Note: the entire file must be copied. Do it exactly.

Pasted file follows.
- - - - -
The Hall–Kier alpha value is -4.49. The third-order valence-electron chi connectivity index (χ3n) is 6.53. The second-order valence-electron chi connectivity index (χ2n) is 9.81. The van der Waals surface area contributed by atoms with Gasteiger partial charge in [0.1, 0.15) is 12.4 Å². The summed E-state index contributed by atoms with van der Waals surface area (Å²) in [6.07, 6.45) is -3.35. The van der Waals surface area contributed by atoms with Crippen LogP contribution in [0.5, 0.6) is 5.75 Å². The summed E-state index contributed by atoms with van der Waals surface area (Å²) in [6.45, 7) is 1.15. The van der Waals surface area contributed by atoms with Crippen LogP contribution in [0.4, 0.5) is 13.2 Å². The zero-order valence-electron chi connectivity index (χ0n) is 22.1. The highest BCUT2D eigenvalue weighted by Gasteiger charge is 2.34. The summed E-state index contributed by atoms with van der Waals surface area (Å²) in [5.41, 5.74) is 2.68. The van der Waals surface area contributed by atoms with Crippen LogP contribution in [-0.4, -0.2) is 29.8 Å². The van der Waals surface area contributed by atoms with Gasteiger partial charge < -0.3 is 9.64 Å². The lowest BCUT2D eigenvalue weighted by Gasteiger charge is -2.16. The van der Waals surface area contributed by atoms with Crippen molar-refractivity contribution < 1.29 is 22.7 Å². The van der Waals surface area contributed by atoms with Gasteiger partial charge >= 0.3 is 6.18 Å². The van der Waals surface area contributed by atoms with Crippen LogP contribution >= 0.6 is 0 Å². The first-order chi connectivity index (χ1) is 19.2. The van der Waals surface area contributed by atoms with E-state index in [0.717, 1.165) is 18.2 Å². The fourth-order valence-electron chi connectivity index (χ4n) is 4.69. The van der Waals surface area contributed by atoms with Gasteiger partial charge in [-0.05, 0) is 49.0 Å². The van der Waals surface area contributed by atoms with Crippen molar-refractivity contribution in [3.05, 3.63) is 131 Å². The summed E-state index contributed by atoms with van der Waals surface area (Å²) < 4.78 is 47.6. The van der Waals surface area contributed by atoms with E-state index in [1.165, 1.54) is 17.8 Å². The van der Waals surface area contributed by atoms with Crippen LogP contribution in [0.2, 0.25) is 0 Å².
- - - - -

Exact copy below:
The Hall–Kier alpha value is -4.49. The third-order valence-electron chi connectivity index (χ3n) is 6.53. The second-order valence-electron chi connectivity index (χ2n) is 9.81. The van der Waals surface area contributed by atoms with Gasteiger partial charge in [0.1, 0.15) is 12.4 Å². The summed E-state index contributed by atoms with van der Waals surface area (Å²) in [6.07, 6.45) is -3.35. The van der Waals surface area contributed by atoms with Crippen LogP contribution in [0.5, 0.6) is 5.75 Å². The summed E-state index contributed by atoms with van der Waals surface area (Å²) in [6.45, 7) is 1.15. The van der Waals surface area contributed by atoms with Crippen LogP contribution in [0.4, 0.5) is 13.2 Å². The zero-order valence-electron chi connectivity index (χ0n) is 22.1. The highest BCUT2D eigenvalue weighted by Gasteiger charge is 2.34. The summed E-state index contributed by atoms with van der Waals surface area (Å²) in [5.41, 5.74) is 2.68. The van der Waals surface area contributed by atoms with Crippen LogP contribution in [-0.4, -0.2) is 29.8 Å². The van der Waals surface area contributed by atoms with Gasteiger partial charge < -0.3 is 9.64 Å². The lowest BCUT2D eigenvalue weighted by Gasteiger charge is -2.16. The van der Waals surface area contributed by atoms with Crippen molar-refractivity contribution < 1.29 is 22.7 Å². The van der Waals surface area contributed by atoms with Gasteiger partial charge >= 0.3 is 6.18 Å². The van der Waals surface area contributed by atoms with Crippen LogP contribution >= 0.6 is 0 Å². The first-order chi connectivity index (χ1) is 19.2. The van der Waals surface area contributed by atoms with E-state index in [0.717, 1.165) is 18.2 Å². The fourth-order valence-electron chi connectivity index (χ4n) is 4.69. The van der Waals surface area contributed by atoms with Gasteiger partial charge in [-0.05, 0) is 49.0 Å². The van der Waals surface area contributed by atoms with Crippen molar-refractivity contribution in [3.05, 3.63) is 131 Å². The summed E-state index contributed by atoms with van der Waals surface area (Å²) < 4.78 is 47.6. The van der Waals surface area contributed by atoms with E-state index in [1.165, 1.54) is 17.8 Å². The van der Waals surface area contributed by atoms with Crippen LogP contribution in [0.2, 0.25) is 0 Å².